Felix Sater: The Most Interesting Man Alive?

By Joshua Caron

He has links to La Cosa Nostra and the Russian mafia, his own criminal record, and accolades from the former U.S. Attorney General? Felix Sater describes himself simply as a “business man.” He was born in Russia and raised in Brooklyn, NY. So what makes him so interesting? Sater started out as a successful Wall Street broker in the early nineties, but that career ended abruptly when he stabbed another broker in the face with a broken martini glass during a bar fight. The victim suffered a laceration that required 110 stitches and Sater received a year prison sentence.

Following his prison stint, Sater returned to Wall Street, but this time his work included money laundering and defrauding investors. Of his nineteen partners in the scheme, at least six had known mob connections. The group was ousted in 1998, when New York City police officers discovered guns and incriminating documents in a storage unit Sater had rented under a fake name. Overall, the group had defrauded investors of approximately $40 million. Sater’s punishment this time around was a meager $25,000 fine, with no jail time. How could that be?

In the late nineties Sater was traveling throughout Eastern Europe and Russia making deals and connections. Being fluent in Russian and having a reputation for placing the value of money over ethics, Sater easily transitioned into international real estate development. He soon began working for the Bayrock Group, a real estate firm founded by a former Soviet Official from Kazakhstan. Bayrock was subsequently headquartered in Trump Tower and between 2002 and 2011, Sater was closing real estate deals with Donald Trump Jr. and Ivanka Trump.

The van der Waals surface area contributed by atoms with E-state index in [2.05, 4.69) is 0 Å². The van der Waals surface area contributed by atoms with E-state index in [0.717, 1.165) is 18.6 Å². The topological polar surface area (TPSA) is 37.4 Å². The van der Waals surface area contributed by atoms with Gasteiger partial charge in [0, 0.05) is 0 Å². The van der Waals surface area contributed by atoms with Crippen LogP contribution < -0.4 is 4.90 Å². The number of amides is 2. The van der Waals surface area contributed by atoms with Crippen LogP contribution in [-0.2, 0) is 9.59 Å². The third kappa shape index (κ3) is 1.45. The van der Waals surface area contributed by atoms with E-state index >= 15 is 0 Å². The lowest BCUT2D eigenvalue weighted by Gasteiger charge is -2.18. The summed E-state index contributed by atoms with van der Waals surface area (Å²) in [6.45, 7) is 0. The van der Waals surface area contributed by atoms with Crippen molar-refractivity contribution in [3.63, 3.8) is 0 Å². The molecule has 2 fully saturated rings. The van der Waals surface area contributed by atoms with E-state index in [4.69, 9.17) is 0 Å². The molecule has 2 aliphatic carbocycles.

Sater had also developed relationships with arms dealers and Russian Intelligence personnel. He later gathered and provided information to the FBI and other U.S. agencies. In a letter to Senator Orin Hatch, former Attorney General Loretta Lynch stated that Sater had provided “information crucial to national security and the conviction of over 20 individuals, including those responsible for committing massive financial fraud and members of La Cosa Nostra.”

In hearing transcripts in 2011, the government’s lawyer told the court that Sater’s cooperation “was of an extraordinary depth and breadth” and “involves violent organizations such as al-Qaida . . . foreign governments . . . Russian organized crime. And, most particularly, it involves various families of La Cosa Nostra.” Sater himself claims to have eradicated potential assassination attempts against George W. Bush and Colin Powel; obtained information regarding North Korea’s nuclear program; and provided information crucial to the capture of Russian cybercriminals. So how can someone defraud $40 million from innocent retirees and pay a $25,000 fine? Provide information to the FBI relevant to two large Mafia cases, deliver intelligence to the CIA regarding the whereabouts of Stinger missiles headed for al-Qaida, and track down Osama bin Laden’s satellite phone number. So where is Sater today?

Sater is most recently in the news because of his claims that he and Michael Cohen (Trump’s personal attorney) were working to develop a Trump Tower in Moscow as recently as 2016. Special Counsel Robert Mueller will be eager to learn more about Felix Sater and his connection to the Trump campaign. Sater has declined to answer if he has been questioned by Mueller, but in an interview with New York magazine, Sater stated that “[i]n about the next 30 to 35 days, I will be the most colorful character you have ever talked about . . . And believe me, it ain’t anything as small as whether or not they’re gonna call me to the Senate committee.” We will have to wait and see how the next chapter in Felix Sater’s life plays out.








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One comment on “Felix Sater: The Most Interesting Man Alive?
  1. Jason Schroeder says:

    Strong work! Looking forward to “Sater, Part 2.”